IANS files 3 cases of criminal intimidation against Tablighi Jamaat
Indias largest independent news agency, Indo-Asian News Service (IANS), has filed three criminal intimidation cases against Tablighi Jamaat after different individuals claiming to be the members of the Islamic missionary sent identical defamation notices in verbatim to its media subscribers.
The notices were sent by Prime Law Associates on behalf of a Hafeezulla Khan of Bengaluru and by Mubeen Farooqi on behalf of Haji Mohammad Jamil of Sangrur, Punjab, to the editors and publishers of at least two media groups for running an IANS exclusive report on how the Tablighi Jamaat globally shared links with terror groups.
The members of the international proselytising outfit also threatened to file separate criminal defamation cases against the news organisations.
The IANS filed three cases against the Jamaat, one each in New Delhi, Bengaluru and Punjab, arguing that the notices to its subscribers were a criminal conspiracy, misuse of law for malicious objectives and a counter to the actions taken by enforcement agencies and due reporting of their misdeeds by the entire media.
The IANS complaint said the coordinated and concerted efforts with a criminal intent and intimidation were evident from the fact that the notice sent by Khan of Bengaluru is a verbatim copy of the notice sent by Jamil of Punjab, both residing around 2,500 km apart and both claiming to be members of Tablighi Jamaat without furnishing any proof of their affiliation.
In view of the continued harassment and intimidation, the IANS has asked the respective police of the three states to investigate the two individuals and protect the fundamental and constitutional rights of the Press.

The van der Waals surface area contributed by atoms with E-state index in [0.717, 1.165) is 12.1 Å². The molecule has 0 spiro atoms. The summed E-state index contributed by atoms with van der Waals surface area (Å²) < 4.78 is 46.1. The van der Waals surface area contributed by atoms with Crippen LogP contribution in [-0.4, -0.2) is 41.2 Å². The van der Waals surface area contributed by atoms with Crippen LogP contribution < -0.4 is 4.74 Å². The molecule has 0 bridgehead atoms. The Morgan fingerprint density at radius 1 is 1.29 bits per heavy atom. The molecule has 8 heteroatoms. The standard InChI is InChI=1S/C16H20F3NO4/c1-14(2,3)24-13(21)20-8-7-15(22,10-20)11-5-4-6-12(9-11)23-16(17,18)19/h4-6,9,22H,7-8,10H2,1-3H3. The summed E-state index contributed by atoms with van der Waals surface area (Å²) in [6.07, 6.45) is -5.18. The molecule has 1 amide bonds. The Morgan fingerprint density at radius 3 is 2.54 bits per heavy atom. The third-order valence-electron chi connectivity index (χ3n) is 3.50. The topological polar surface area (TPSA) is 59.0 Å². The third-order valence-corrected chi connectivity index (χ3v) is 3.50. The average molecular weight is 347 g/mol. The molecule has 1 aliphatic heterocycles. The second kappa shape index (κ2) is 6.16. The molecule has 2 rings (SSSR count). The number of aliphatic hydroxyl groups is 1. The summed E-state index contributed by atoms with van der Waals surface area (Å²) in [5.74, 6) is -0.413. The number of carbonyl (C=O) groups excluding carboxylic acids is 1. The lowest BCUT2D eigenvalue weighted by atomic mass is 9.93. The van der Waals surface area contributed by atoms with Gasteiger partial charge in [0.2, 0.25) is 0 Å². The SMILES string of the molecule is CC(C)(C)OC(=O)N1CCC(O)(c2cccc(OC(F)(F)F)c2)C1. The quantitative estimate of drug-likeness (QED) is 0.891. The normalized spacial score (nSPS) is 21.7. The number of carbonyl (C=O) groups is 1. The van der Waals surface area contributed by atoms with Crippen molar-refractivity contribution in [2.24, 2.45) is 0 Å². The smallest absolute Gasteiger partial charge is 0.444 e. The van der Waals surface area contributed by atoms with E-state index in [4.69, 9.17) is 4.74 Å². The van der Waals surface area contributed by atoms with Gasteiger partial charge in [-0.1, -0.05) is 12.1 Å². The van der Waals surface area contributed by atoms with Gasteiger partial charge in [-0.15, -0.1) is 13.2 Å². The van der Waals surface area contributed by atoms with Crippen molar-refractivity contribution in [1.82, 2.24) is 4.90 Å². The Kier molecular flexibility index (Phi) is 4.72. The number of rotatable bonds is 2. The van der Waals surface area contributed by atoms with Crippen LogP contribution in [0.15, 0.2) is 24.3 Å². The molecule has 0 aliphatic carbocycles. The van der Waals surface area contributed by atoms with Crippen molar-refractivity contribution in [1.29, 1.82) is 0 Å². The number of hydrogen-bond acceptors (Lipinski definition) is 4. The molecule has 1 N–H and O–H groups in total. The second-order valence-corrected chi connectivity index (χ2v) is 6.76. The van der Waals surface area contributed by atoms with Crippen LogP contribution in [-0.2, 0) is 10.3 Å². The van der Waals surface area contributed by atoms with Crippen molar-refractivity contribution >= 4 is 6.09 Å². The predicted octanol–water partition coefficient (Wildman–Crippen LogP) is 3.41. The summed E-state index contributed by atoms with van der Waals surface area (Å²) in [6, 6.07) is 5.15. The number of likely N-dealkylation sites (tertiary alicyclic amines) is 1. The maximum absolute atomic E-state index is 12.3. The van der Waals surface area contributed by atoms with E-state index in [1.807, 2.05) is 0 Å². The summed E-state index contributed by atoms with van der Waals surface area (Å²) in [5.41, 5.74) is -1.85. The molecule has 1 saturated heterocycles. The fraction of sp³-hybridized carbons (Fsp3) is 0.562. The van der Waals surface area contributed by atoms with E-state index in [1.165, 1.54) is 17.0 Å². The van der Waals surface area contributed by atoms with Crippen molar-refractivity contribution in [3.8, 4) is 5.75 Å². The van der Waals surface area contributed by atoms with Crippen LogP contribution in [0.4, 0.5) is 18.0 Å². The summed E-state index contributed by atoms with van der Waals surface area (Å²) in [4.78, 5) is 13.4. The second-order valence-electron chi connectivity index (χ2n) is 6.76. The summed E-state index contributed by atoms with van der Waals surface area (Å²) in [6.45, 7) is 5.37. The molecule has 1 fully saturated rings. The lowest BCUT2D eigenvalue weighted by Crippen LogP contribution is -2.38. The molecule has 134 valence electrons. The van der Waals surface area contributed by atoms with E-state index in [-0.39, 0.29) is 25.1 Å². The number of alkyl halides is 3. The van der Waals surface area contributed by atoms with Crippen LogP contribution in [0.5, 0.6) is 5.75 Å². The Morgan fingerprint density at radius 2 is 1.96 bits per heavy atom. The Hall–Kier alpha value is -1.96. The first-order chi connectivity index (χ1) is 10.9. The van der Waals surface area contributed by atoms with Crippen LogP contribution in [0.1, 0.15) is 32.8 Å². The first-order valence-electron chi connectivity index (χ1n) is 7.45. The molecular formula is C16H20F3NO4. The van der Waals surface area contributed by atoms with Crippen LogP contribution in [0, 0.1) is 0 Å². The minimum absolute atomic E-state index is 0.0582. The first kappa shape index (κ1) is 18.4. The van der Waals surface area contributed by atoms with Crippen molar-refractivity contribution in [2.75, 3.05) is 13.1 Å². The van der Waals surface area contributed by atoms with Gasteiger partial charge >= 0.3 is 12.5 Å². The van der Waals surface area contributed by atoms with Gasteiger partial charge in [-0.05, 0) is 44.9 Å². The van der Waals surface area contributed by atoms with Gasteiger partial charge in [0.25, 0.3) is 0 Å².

The defamation cases against the members of the media, IANS said, are "frivolous" given the fact that Tablighi Jamaat's reputation is tarnished globally. The group has been mentioned in international press for all the wrong reasons.
One of the most widely read newspapers of the world, The New York Times, in a piece wrote, "Since the attacks of Sept. 11, 2001, Tablighi Jamaat, once little known outside Muslim countries, has increasingly attracted the interest of federal investigators, cropping up on the margins of at least four high-profile terrorism cases."
In yet another piece, the New York Times wrote: "Tablighi Jamaat-sponsored trips to Pakistan put young men in contact with fundamentalists of many stripes, including adherents of Salafism, a fundamentalist school of Islam whose radical fringe advocates war against non-Muslims."
An article in Voice of America (VOA) News said that in 2003, then assistant director of the FBI, Michael Heimbach, said there was "a significant presence of Tablighi Jamaat in the United States" and that "al-Qaida used them for recruiting."
The UK's top newspaper The Guardian in a piece revealed that Tablighi Jamaat "influenced by a branch of Saudi Arabian Islam known as Wahhabism has already been linked to two of the July 7 suicide bombers who attended a Tablighi mosque at the organisation's headquarters in Dewsbury, West Yorkshire." IANS